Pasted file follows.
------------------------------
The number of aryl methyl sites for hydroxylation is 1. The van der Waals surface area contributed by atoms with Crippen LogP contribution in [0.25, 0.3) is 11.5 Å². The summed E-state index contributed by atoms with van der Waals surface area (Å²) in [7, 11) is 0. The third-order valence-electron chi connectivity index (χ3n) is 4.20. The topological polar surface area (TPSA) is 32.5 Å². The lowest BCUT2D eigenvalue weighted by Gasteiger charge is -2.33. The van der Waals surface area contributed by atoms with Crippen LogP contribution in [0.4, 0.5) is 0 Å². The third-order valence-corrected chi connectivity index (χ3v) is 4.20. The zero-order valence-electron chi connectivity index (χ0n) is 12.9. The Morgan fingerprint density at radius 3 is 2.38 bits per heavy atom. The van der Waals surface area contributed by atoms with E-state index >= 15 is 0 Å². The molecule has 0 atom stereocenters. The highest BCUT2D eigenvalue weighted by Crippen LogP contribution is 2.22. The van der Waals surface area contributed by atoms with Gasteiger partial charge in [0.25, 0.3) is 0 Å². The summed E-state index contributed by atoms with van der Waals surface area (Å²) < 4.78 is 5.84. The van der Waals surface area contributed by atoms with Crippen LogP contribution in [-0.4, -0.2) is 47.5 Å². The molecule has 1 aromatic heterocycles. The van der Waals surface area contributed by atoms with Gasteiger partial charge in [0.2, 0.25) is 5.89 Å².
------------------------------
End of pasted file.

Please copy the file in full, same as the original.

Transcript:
The number of aryl methyl sites for hydroxylation is 1. The van der Waals surface area contributed by atoms with Crippen LogP contribution in [0.25, 0.3) is 11.5 Å². The summed E-state index contributed by atoms with van der Waals surface area (Å²) in [7, 11) is 0. The third-order valence-electron chi connectivity index (χ3n) is 4.20. The topological polar surface area (TPSA) is 32.5 Å². The lowest BCUT2D eigenvalue weighted by Gasteiger charge is -2.33. The van der Waals surface area contributed by atoms with Crippen LogP contribution in [0.4, 0.5) is 0 Å². The third-order valence-corrected chi connectivity index (χ3v) is 4.20. The zero-order valence-electron chi connectivity index (χ0n) is 12.9. The Morgan fingerprint density at radius 3 is 2.38 bits per heavy atom. The van der Waals surface area contributed by atoms with E-state index >= 15 is 0 Å². The molecule has 0 atom stereocenters. The highest BCUT2D eigenvalue weighted by Crippen LogP contribution is 2.22. The van der Waals surface area contributed by atoms with Gasteiger partial charge in [0.25, 0.3) is 0 Å². The summed E-state index contributed by atoms with van der Waals surface area (Å²) < 4.78 is 5.84. The van der Waals surface area contributed by atoms with Crippen LogP contribution in [-0.4, -0.2) is 47.5 Å². The molecule has 1 aromatic heterocycles. The van der Waals surface area contributed by atoms with Gasteiger partial charge in [0.2, 0.25) is 5.89 Å².